The right balance: Effective MEP design in the GCC

Mohsen Haj Hassan outlines the delicate balance that MEP designers must strike in order to satisfy the diverse requirements of clients and authorities in the GCC

Mohsen Haj Hassan is a mechanical engineer and site supervisor for Khatib & Alami (K&A).
Mohsen Haj Hassan is a mechanical engineer and site supervisor for Khatib & Alami (K&A).

For many, the economic crisis of the last decade is fast becoming a distant memory. The construction sector in the GCC – especially that of the UAE – has witnessed functional growth and improvement during recent years. Increasing populations, domestic and foreign investment, and government spending have combined to drive a substantial uptick within the sector.

This progress is particularly evident within the mechanical, electrical, and plumbing (MEP) sphere. Major GCC projects have forced construction companies to work harder in order to cope with growing levels of demand, and to accommodate diverse project requirements.

Most projects in the UAE, for example, could be placed within the ‘fast-track’ category. Consequently, the value of design engineering has been elevated. Clients are constantly trying to identify designs that best suit their needs, and this has made it more strenuous for design engineers, who are having to invest more time and effort into meeting expectations.

One key challenge facing MEP engineers is a lack of coordination between those on site. Confusion can result in financial and time-related losses. Contractors can suffer due to repetitive work and the overuse of materials, both of which can lead to project delays and overspending.

In addition, the quality of work conducted can be adversely impacted by alterations made without prior notice. The harmonisation of the three parties – civil, architectural, and MEP – must be achieved from a project’s outset in order to avoid problems during the construction phase. Ideally, the early integration of MEP design and coordination, in terms of building loads and overall efficiency, should ensure the proper configuration of MEP services.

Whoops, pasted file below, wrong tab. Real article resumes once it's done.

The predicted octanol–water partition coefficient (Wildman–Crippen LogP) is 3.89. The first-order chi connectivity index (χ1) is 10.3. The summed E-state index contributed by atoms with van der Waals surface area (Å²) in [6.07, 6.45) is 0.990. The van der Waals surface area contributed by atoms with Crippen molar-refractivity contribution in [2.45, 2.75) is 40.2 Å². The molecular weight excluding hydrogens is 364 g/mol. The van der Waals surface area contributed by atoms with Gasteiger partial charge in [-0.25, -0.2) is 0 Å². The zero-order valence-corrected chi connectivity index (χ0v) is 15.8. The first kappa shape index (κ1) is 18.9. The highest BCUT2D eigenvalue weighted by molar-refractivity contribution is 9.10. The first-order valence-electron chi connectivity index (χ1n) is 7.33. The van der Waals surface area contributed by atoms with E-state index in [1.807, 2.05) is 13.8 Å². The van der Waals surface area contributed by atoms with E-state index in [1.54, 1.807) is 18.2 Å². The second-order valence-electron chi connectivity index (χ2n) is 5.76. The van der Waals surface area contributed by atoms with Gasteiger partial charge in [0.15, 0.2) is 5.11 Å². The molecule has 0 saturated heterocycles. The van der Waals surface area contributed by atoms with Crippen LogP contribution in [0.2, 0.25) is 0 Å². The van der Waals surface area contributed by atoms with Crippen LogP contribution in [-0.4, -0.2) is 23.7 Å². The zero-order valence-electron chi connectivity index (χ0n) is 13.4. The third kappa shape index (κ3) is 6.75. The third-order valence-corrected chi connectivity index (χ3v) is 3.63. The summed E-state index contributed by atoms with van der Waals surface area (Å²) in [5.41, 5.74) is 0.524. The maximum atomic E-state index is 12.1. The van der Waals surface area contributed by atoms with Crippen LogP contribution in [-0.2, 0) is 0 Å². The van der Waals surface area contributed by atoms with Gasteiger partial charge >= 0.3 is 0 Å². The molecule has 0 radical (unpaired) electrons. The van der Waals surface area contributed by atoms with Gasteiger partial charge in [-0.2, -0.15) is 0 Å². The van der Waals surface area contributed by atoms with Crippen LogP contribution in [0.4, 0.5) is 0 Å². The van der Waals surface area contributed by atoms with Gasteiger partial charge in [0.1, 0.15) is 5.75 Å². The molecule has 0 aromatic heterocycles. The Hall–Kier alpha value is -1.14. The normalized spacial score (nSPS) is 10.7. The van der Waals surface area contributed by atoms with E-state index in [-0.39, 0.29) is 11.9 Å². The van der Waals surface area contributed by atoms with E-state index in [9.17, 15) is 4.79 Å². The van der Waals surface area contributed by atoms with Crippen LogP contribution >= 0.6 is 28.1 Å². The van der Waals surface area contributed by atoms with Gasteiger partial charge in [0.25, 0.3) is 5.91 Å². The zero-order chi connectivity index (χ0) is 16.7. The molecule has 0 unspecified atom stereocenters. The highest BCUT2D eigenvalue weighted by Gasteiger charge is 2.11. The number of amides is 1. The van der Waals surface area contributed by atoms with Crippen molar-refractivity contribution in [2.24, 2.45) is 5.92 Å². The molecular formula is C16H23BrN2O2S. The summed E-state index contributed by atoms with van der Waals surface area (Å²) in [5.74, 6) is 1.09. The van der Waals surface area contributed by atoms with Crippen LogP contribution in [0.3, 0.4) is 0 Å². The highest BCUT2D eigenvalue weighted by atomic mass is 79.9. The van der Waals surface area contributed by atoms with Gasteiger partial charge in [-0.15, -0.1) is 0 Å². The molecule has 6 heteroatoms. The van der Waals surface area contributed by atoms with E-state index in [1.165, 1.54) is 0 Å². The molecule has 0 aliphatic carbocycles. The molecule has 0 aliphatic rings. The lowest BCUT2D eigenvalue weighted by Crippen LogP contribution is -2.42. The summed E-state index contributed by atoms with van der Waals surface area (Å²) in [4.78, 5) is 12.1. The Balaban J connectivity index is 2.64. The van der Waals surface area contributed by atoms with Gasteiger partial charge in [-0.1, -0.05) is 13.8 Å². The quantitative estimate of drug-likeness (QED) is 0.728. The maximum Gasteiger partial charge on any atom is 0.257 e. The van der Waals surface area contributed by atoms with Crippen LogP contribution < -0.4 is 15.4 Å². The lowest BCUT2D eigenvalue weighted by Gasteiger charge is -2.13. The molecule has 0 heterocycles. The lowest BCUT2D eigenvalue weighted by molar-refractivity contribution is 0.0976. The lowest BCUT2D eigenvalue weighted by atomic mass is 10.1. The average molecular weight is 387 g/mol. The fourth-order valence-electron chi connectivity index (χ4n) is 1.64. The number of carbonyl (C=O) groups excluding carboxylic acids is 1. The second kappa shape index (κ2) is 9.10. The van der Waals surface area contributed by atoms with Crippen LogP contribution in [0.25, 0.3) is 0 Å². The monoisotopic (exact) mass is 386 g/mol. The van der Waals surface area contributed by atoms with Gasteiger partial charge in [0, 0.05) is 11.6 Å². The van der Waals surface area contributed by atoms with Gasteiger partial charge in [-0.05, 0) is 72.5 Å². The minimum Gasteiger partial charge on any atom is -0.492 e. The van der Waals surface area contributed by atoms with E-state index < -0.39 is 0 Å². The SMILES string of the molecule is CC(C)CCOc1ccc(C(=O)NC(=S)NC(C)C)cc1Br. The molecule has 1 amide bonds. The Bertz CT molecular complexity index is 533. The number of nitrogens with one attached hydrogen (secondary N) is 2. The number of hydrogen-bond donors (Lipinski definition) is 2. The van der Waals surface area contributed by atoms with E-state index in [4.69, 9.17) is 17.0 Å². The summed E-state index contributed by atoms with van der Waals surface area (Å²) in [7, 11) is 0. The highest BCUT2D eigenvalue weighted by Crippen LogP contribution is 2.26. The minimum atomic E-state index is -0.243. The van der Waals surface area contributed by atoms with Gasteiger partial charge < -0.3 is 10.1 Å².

Another priority is to implement systems that are compliant with local safety regulations. Take for example fire-suppression technologies integrated within the designs of high-rise buildings. High-rise buildings pose technical challenges for fire and life-safety systems due to the complicated terms and conditions that apply. MEP designers must be able to provide appropriate means of egress and clear evacuation strategies. At the same time, they must consider the implementation of straightforward evacuation and notification procedures that reduce unnecessary alarms.

With this in mind, the best approach is to consider such technologies within the context of existing evacuation and building-management systems. In order to do this, designers must adhere to the high standards stipulated and enforced by bodies like Dubai Municipality and Dubai Civil Defence. The legislative guidelines issued by such organisations help to minimise risk.

Government bodies across the GCC are working diligently to build a safe atmosphere that incorporates stringent health, safety, and environmental (HSE) practices. Although it can be difficult to comply with some of these protocols and standards, they serve to promote safe living conditions for local residences.

Even when MEP designers coordinate effectively and adhere to the region’s strict safety standards, sustainable design remains a challenge. Today’s clients are more demanding, which means that designers must develop sustainable and eco-friendly offerings. These designs are most commonly oriented towards energy and water conservation. They decrease the operational costs incurred by clients following the construction of a project, during the building’s operational phase.

The value of sustainable alternatives stems from their ability to provide comfort for residents, offering end users well-planned and cost-effective MEP systems. But whether or not a project can be called a ‘green building’, energy consumption is becoming an increasingly important consideration within the GCC.

Essentially, MEP designers must work to devise systems that strike the right balance. The ultimate goal is to create safe and well-integrated designs that reduce operating costs and mitigate environmental impacts.

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